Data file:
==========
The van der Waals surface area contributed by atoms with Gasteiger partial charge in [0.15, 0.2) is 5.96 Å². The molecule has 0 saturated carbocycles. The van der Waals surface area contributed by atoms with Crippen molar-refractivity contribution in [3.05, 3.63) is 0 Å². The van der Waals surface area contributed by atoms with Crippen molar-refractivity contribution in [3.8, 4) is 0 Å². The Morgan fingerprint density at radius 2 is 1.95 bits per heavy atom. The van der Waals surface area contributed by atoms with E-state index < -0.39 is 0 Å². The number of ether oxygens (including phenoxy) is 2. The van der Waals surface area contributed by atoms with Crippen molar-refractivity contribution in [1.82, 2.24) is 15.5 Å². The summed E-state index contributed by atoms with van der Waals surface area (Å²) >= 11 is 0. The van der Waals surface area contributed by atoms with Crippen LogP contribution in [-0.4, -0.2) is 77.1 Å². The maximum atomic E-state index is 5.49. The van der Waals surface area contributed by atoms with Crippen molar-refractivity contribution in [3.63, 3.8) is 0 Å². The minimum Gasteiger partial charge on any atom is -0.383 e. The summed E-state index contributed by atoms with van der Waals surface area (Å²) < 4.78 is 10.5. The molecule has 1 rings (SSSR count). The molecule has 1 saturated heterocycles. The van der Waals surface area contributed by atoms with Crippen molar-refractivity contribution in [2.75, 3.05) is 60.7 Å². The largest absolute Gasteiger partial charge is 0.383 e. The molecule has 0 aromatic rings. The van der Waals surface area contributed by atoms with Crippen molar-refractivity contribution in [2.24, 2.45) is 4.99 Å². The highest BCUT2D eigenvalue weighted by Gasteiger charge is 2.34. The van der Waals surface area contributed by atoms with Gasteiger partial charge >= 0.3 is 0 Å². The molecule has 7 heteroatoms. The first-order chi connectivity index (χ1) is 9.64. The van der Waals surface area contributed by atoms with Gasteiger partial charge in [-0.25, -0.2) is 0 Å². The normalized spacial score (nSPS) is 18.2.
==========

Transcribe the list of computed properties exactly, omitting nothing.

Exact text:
The van der Waals surface area contributed by atoms with Gasteiger partial charge in [0.15, 0.2) is 5.96 Å². The molecule has 0 saturated carbocycles. The van der Waals surface area contributed by atoms with Crippen molar-refractivity contribution in [3.05, 3.63) is 0 Å². The van der Waals surface area contributed by atoms with Crippen molar-refractivity contribution in [3.8, 4) is 0 Å². The Morgan fingerprint density at radius 2 is 1.95 bits per heavy atom. The van der Waals surface area contributed by atoms with E-state index < -0.39 is 0 Å². The number of ether oxygens (including phenoxy) is 2. The van der Waals surface area contributed by atoms with Crippen molar-refractivity contribution in [1.82, 2.24) is 15.5 Å². The summed E-state index contributed by atoms with van der Waals surface area (Å²) >= 11 is 0. The van der Waals surface area contributed by atoms with Crippen LogP contribution in [-0.4, -0.2) is 77.1 Å². The maximum atomic E-state index is 5.49. The van der Waals surface area contributed by atoms with Crippen molar-refractivity contribution in [3.63, 3.8) is 0 Å². The minimum Gasteiger partial charge on any atom is -0.383 e. The summed E-state index contributed by atoms with van der Waals surface area (Å²) < 4.78 is 10.5. The molecule has 1 rings (SSSR count). The molecule has 1 saturated heterocycles. The van der Waals surface area contributed by atoms with Crippen molar-refractivity contribution in [2.75, 3.05) is 60.7 Å². The largest absolute Gasteiger partial charge is 0.383 e. The molecule has 0 aromatic rings. The van der Waals surface area contributed by atoms with Crippen molar-refractivity contribution in [2.24, 2.45) is 4.99 Å². The highest BCUT2D eigenvalue weighted by Gasteiger charge is 2.34. The van der Waals surface area contributed by atoms with Gasteiger partial charge >= 0.3 is 0 Å². The molecule has 7 heteroatoms. The first-order chi connectivity index (χ1) is 9.64. The van der Waals surface area contributed by atoms with Gasteiger partial charge in [-0.25, -0.2) is 0 Å². The normalized spacial score (nSPS) is 18.2.